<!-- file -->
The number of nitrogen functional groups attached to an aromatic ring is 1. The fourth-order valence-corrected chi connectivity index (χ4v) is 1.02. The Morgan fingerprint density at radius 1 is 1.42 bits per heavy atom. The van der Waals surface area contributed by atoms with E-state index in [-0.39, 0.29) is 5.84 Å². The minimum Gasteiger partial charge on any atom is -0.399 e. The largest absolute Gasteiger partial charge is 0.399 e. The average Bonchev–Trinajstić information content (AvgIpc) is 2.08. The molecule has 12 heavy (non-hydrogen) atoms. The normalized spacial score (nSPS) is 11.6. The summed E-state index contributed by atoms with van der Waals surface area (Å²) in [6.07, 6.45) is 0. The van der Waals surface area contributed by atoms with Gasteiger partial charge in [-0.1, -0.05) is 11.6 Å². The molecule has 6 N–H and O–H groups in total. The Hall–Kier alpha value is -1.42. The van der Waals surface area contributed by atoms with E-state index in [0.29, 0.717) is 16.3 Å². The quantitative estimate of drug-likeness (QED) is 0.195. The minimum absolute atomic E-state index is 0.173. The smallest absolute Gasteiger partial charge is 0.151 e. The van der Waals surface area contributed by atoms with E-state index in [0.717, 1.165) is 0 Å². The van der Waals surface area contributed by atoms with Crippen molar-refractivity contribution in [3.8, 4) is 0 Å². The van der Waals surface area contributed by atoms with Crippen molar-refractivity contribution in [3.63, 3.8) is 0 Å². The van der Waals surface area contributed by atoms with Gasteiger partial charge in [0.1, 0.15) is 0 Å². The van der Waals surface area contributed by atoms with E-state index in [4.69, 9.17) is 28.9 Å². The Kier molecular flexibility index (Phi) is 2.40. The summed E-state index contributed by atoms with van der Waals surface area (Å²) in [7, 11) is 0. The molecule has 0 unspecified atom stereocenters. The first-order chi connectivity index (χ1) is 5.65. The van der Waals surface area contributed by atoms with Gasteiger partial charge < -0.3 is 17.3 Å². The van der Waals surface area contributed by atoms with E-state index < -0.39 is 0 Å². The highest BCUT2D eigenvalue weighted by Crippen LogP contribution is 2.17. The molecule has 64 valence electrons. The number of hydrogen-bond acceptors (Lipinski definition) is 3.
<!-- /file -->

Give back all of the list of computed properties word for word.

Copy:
The number of nitrogen functional groups attached to an aromatic ring is 1. The fourth-order valence-corrected chi connectivity index (χ4v) is 1.02. The Morgan fingerprint density at radius 1 is 1.42 bits per heavy atom. The van der Waals surface area contributed by atoms with E-state index in [-0.39, 0.29) is 5.84 Å². The minimum Gasteiger partial charge on any atom is -0.399 e. The largest absolute Gasteiger partial charge is 0.399 e. The average Bonchev–Trinajstić information content (AvgIpc) is 2.08. The molecule has 12 heavy (non-hydrogen) atoms. The normalized spacial score (nSPS) is 11.6. The summed E-state index contributed by atoms with van der Waals surface area (Å²) in [6.07, 6.45) is 0. The van der Waals surface area contributed by atoms with Gasteiger partial charge in [-0.1, -0.05) is 11.6 Å². The molecule has 6 N–H and O–H groups in total. The Hall–Kier alpha value is -1.42. The van der Waals surface area contributed by atoms with E-state index in [0.29, 0.717) is 16.3 Å². The quantitative estimate of drug-likeness (QED) is 0.195. The minimum absolute atomic E-state index is 0.173. The smallest absolute Gasteiger partial charge is 0.151 e. The van der Waals surface area contributed by atoms with E-state index in [0.717, 1.165) is 0 Å². The van der Waals surface area contributed by atoms with Crippen molar-refractivity contribution in [3.8, 4) is 0 Å². The van der Waals surface area contributed by atoms with Crippen molar-refractivity contribution in [3.63, 3.8) is 0 Å². The van der Waals surface area contributed by atoms with Gasteiger partial charge in [0.1, 0.15) is 0 Å². The van der Waals surface area contributed by atoms with E-state index in [4.69, 9.17) is 28.9 Å². The Kier molecular flexibility index (Phi) is 2.40. The summed E-state index contributed by atoms with van der Waals surface area (Å²) in [7, 11) is 0. The molecule has 0 unspecified atom stereocenters. The first-order chi connectivity index (χ1) is 5.65. The van der Waals surface area contributed by atoms with Gasteiger partial charge < -0.3 is 17.3 Å². The van der Waals surface area contributed by atoms with E-state index < -0.39 is 0 Å². The highest BCUT2D eigenvalue weighted by Crippen LogP contribution is 2.17. The molecule has 64 valence electrons. The number of hydrogen-bond acceptors (Lipinski definition) is 3.